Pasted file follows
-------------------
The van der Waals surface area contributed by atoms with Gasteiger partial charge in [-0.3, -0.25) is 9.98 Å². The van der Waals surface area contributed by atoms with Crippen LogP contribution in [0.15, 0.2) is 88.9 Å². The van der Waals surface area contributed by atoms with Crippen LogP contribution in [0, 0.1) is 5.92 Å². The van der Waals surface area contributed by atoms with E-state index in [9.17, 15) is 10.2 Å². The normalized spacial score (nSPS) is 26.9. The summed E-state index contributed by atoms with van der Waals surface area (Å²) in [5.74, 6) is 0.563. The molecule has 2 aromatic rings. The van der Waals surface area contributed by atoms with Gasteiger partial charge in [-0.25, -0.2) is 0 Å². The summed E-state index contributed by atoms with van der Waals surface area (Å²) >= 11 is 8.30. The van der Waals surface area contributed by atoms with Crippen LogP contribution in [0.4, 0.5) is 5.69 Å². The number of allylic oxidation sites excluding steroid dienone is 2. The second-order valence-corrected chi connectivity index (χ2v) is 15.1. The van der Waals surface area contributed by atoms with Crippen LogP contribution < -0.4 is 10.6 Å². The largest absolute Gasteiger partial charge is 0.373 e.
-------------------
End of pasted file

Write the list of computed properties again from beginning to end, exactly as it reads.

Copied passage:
The van der Waals surface area contributed by atoms with Gasteiger partial charge in [-0.3, -0.25) is 9.98 Å². The van der Waals surface area contributed by atoms with Crippen LogP contribution in [0.15, 0.2) is 88.9 Å². The van der Waals surface area contributed by atoms with Crippen LogP contribution in [0, 0.1) is 5.92 Å². The van der Waals surface area contributed by atoms with E-state index in [9.17, 15) is 10.2 Å². The normalized spacial score (nSPS) is 26.9. The summed E-state index contributed by atoms with van der Waals surface area (Å²) in [5.74, 6) is 0.563. The molecule has 2 aromatic rings. The van der Waals surface area contributed by atoms with Gasteiger partial charge in [-0.25, -0.2) is 0 Å². The summed E-state index contributed by atoms with van der Waals surface area (Å²) >= 11 is 8.30. The van der Waals surface area contributed by atoms with Crippen LogP contribution in [0.4, 0.5) is 5.69 Å². The number of allylic oxidation sites excluding steroid dienone is 2. The second-order valence-corrected chi connectivity index (χ2v) is 15.1. The van der Waals surface area contributed by atoms with Crippen LogP contribution < -0.4 is 10.6 Å². The largest absolute Gasteiger partial charge is 0.373 e.